- Capital: Nairobi
- Date of independence: 1963
- Population: 46.79 million
- Urbanization: 26.5%
- Life expectancy: 64.3 years
- Unemployment rate: 40%
- Population living below poverty line: 43.4%
Find more country facts on: CIA The World Factbook – Kenya
- Date when Habitat started working in the country: 1982
- Individuals served in FY17: 105,200
- Volunteers hosted in FY17: 325
- Housing solutions: New homes, rehabs, incremental, repairs, market development
Habitat for Humanity in Kenya
Since 1982, Habitat for Humanity Kenya has worked with more than 20,000 low-income families in 250 communities in the country to enable them to access decent and affordable houses through building, renovating and preserving homes, and by partnering with others to accelerate and broaden access to affordable housing.
The housing need in Kenya
The housing deficit in Kenya stands at 2 million continues to grow at a rate of about 200,000 units a year. There is a proliferation of informal settlements in urban areas with 61 percent of the urban population living in slums in overcrowded homes typically with only one room and no adequate ventilation. Families are at high health risk of diseases such as malaria, respiratory infections, and jigger infestation. The vulnerable, in particular women, children, persons living with disabilities, the elderly, and orphans, are affected the most.
Under the new devolved system of government, housing delivery is the responsibility of the county governments. There is a risk that lack of effective coordination and lack of technical competence at the local level can stifle the provision of housing.
In addition to limited access to land and insufficient income, lack of affordable housing finance is another limiting factor for low-income families to improve their housing conditions.
Habitat’s contribution in Kenya
Habitat Kenya engages with many stakeholders along the affordable housing value chain, aiming to remove constraints, drive housing quality up and housing costs down. Our programs involve housing microfinance, vulnerable groups housing, work with financial service providers to develop microloans for low-income families in order for them to improve their living conditions, and advocacy on housing policies
Focus on community impact
In seeking to impact communities, we engage in three programs: 1) housing microfinance where we advance micro-loans to community groups for purposes of house constructions; 2) vulnerable groups housing where, with our development partners, we construct new homes; address water, sanitation and hygiene challenges for the elderly, orphans and vulnerable children, persons with disability and widows; and offer community trainings; and 3) affordable housing solutions, where through community infrastructures we are able to demonstrate that alternative and appropriate building technologies do reduce construction costs.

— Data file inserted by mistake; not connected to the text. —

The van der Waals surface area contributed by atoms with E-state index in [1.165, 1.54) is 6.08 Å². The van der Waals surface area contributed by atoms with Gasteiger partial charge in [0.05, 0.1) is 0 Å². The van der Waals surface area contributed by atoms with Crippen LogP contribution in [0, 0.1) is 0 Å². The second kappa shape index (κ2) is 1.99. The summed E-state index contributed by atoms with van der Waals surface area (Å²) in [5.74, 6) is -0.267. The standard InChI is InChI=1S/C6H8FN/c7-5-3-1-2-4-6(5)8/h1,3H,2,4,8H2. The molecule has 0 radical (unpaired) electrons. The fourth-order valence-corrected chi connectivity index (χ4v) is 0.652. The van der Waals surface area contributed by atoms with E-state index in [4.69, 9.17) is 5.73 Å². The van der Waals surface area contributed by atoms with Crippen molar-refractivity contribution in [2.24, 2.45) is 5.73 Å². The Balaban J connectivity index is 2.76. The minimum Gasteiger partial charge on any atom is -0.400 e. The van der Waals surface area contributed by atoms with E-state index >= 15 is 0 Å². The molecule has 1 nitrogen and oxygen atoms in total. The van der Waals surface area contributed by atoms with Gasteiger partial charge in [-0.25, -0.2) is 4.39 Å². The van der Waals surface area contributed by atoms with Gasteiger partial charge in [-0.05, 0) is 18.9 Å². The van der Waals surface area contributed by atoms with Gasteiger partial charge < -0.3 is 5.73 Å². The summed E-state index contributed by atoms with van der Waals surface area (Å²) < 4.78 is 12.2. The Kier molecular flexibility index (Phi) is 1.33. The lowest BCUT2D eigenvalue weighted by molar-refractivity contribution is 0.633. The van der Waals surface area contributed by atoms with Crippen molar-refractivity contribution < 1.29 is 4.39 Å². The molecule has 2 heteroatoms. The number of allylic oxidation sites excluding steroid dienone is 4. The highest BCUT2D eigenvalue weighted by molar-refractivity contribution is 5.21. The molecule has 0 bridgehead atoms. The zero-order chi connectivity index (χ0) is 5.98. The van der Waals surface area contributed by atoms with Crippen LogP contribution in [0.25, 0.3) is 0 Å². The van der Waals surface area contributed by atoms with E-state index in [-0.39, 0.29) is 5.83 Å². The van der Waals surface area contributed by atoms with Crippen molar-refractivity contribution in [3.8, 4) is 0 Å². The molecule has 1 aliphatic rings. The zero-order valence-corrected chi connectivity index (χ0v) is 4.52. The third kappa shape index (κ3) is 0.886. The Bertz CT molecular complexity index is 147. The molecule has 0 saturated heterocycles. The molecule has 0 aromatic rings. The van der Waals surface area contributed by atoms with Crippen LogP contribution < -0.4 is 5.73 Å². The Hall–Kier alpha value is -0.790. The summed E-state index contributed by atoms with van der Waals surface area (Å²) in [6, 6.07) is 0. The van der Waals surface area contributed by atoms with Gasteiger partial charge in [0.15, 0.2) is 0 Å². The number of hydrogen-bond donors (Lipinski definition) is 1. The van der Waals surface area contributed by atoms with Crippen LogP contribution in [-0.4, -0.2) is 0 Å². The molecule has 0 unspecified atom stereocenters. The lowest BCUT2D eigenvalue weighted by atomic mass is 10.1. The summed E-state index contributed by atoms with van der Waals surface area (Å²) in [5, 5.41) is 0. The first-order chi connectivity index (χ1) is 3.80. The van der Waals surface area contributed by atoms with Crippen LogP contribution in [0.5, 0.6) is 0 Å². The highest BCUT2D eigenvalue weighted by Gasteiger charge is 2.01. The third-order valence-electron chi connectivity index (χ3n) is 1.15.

Focus on sector impact
To impact the housing sector, our market development team works with financial service providers, suppliers, etc. – in developing and increasing products, services and financing for affordable housing through our institutional technical assistance program. In this area, through collaborative fundraising efforts of Habitat for Humanity International and Habitat Kenya, we have partnered with the MasterCard Foundation since fiscal year 2013 and the IKEA Foundation since fiscal year 2016. To improve construction quality, we also offer technical training to local artisan builders and provide a platform where local communities can acquire constructions skills from the trained artisans at affordable rates.
Focus on societal impact
To impact society, our advocacy team works with relevant government structures and like-minded stakeholders to identify and remove obstacles preventing access to, and delivery of, affordable housing. We also incorporate volunteer engagement as a key delivery mechanism to raise awareness in building affordable homes. We mobilize local volunteers and offer experiences that match their skills, resources and motivation, ensuring that the support offered is in line with particular housing issues, solutions, projects that are in tandem with Habitat Kenya’s strategic plan.
Meet a Habitat family
Mary is a disabled widow and mother who lost four of her six children to HIV/AIDS. She lives with her daughter-in-law and together they care for seven children. Mary is a small-scale horticulturalist and the proceeds from her business meet only the family’s basic needs.
In her old house, the rusty and leaking roof used to be a great problem when it rained; the family had to move things in the house to keep them dry, and sometimes couldn’t sleep when everything would get wet, especially their bedding.
Today, Mary and her family live in a Habitat house built with the help of Habitat volunteers. “Though life at my age with a disability is a struggle, I find much relief and strength to live just because I know that someone cares enough to think about my housing need,” Mary said. “Getting a decent home means that my grandchildren can now live with me under a solid roof. My dream of a decent home has come true.”
What you can do
You can help Kenyan families improve their living conditions by taking one or more of the following actions:
Donate: Go to habitat.org/donate and designate your gift to Habitat Kenya.
Tithe: All affiliate tithe gifts are sent internationally to serve families outside of the United States. To support the work of Habitat KENYA, please send your tithe to: Habitat for Humanity International P.O. Box 6598 Americus, GA 31709-3498.
To learn more about Habitat projects in Kenya or in other parts of the region, please contact us:
Habitat for Humanity Kenya
Colleen Hughes, Program Manager
Habitat for Humanity Europe, Middle East and Africa
To learn more about volunteering opportunities in Kenya, please contact email@example.com.